UNIVERSITY PARK, Pa. – If the Wichita State women’s basketball team is to become the first team in NCAA Tournament history to win as a No. 14 seed, it won’t be because of an overhaul in strategy to compensate playing a BCS program.
The Shockers will attempt to replicate the style that produced a 26-6 season, a second straight Missouri Valley Conference championship, and an average margin of victory greater than 20 points.
Coach Jody Adams says third-seeded Penn State, Big Ten champions for the third consecutive season, will receive no special treatment on Sunday when the teams play at 11:30 a.m. on ESPN2.
“There’s mismatches for them and there’s mismatches for us,” Adams said. “It’s their system versus ours. It’s two different systems. We’re just going to have to play a great game, there’s no doubt about that.”
The biggest challenge will be finding a way to at least limit the scoring of Maggie Lucas, the two-time Big Ten Player of the Year who averages 21.4 points.
Wichita State will likely rotate defenders on the 5-foot-10 Lucas, but Alex Harden (5-11) is expected to match up against her to begin the game. WSU might entertain possibilities with Jamillah Bonner (5-8) and Kelsey Jacobs (6-2) guarding her.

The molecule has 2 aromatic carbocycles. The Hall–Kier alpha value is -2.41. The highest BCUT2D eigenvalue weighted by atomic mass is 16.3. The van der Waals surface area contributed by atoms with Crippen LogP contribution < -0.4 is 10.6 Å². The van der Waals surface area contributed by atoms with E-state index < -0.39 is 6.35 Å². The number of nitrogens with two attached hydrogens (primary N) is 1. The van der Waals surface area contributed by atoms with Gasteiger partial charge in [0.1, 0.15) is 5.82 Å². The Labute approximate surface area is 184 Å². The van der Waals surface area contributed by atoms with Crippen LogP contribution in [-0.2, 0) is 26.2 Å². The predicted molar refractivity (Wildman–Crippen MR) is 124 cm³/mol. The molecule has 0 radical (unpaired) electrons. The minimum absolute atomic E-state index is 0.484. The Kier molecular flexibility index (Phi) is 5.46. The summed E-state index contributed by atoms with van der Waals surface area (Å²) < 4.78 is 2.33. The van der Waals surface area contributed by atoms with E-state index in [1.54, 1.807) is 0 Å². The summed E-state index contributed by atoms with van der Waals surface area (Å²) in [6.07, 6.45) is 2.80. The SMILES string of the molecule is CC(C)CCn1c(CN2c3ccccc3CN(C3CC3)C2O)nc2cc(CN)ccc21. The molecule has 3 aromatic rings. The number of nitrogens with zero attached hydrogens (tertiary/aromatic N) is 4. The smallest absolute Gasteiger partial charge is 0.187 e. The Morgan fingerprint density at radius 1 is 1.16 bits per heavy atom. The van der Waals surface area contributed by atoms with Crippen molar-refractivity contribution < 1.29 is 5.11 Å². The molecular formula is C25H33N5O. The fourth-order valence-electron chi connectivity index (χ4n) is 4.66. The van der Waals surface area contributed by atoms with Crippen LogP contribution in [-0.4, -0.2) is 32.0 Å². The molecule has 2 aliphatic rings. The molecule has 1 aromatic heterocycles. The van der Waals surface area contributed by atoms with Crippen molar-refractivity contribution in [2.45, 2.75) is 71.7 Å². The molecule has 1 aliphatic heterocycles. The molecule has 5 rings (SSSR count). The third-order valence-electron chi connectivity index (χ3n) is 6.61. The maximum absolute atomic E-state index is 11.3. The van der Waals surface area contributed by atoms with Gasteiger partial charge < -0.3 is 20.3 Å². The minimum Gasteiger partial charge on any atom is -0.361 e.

Adams is not so much concerned with how many points Lucas scores, but the quality of her shots.
While Lucas does average 21 points, she does so in an inefficient manner from the field (39.6 percent on nearly 17 shots per game).
“She’s going to take her shots,” Adams said. “It’s just going to come down to us making her take tough twos and tough threes.”
It also means the Shockers will play their maniacal brand of defense in the full court, a zone trap that can’t match 14th-ranked Penn State in height but could cause problems with its length.
Once again, WSU will be at a severe height disadvantage. Senior Michelle Price, the team’s lone post presence, stands at 6-1.
Penn State has a bevy of posts that begin at 6-2 and go up to as tall as 6-6.
“We are going to play our defense, our style and let it run its course,” Adams said.
Adams feels WSU can legitimately challenge Penn State when it’s playing defense, but how long WSU stays competitive will be determined by the efficiency of its offense.
“We’ve got to be smart with our shot selection and take the best shots for each person that’s a high-percentage shot for them,” Adams said. “We’ve got to make Penn State work on defense. And I think this team understands that. These guys are hungry.”